The lovely, dreamy and luxurious peony is Gaithersburg’s beauty queen and City flower. These beautiful powder puff blossoms have been a coveted flower of emperors and artists for centuries.
Kate Greenaway’s book The Language of Flowers (http://www.gutenberg.org/files/31591/31591-h/31591-h.htm) refers to the peony as having the qualities of shame and bashfulness. Folklore says impish fairies were thought to hide in the peony’s petals. In China the peony is the “flower of riches and honor”, and is used symbolically in Chinese art. In Japan the exquisite peony is known as the “King of Flowers” and the “Prime Minister of Flowers.”
Colors of this regal puff like flower consist of white, cream, pale pink, deep blush, rosy red and magenta. A favorite subject of French Impressionist painters Pierre-Auguste Renoir Berthe Morisot, and Édouard Manet, the peony was been the subject of painters and photographers alike.
The famous Schwartz Peony Garden was started in 1913 by the successful Washington D.C. real estate broker Edward P. Schwartz. On April 27th, 2013, The City celebrated the garden’s Centennial Anniversary.
Edward Schwartz was a passionate amateur gardener who cultivated what came to be known as the “World Famous Schwartz Peony Garden”. Situated adjacent to his home, the garden extended to the Gaithersburg railroad tracks and onto what is now Hutton Street. From 1913 to his death in 1924, Schwartz established more than 40,000 blooms from 410 varieties of peonies from around the world. The Schwartz estate consisted of five acres and drew admirers for its peony gardens from passengers on the nearby railroad.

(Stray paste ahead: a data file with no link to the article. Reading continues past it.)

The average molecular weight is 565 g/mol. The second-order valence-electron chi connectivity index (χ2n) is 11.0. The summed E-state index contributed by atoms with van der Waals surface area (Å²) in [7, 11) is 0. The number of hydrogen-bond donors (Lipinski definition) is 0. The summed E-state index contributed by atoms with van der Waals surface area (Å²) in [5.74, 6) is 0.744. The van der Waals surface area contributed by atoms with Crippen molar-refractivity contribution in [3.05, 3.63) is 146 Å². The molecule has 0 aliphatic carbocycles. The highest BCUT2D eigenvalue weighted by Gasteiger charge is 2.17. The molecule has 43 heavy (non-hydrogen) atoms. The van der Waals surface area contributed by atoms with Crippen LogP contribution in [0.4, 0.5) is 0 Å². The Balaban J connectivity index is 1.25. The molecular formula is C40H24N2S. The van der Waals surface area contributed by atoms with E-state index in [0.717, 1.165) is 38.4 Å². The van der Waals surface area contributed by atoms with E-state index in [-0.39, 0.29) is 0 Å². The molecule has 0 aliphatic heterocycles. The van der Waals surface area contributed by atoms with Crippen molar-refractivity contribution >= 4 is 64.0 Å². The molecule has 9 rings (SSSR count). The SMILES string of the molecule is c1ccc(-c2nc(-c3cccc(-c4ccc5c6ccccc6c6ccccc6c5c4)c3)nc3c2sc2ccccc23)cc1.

Among the gardens devotees was President Woodrow Wilson, along with Mr. Gilbert Grosvenor, President of National Geographic Society. Mr. Grosvenor documented the remarkable peony collection by taking extensive photos of the impressive peony collection.
During the peak bloom time of late May the gardens drew plentiful admirers from vacationers. Gaithersburg was known as a country retreat place for Washington DC residents. Visitors on both foot and train stopped to appreciate what was one of the largest peony gardens in the US.
The peonies were later painstakingly transplanted to Seneca Creek State Park. In 2004, some of the peonies were relocated to Gaithersburg History Park. And some can still be seen during their spring bloom time at City Hall.
The peony has long been used in the Far East and Europe for medicinal purposes as well as for creative inspiration. For a more complete history of the peony you can read here:
When it comes to the city belle flower, the Gaithersburg peony, one can say she’s had a lustrous past, she was once was gloriously admired, and now she grows freely in a nearby state park and sparingly on the grounds of the City Hall.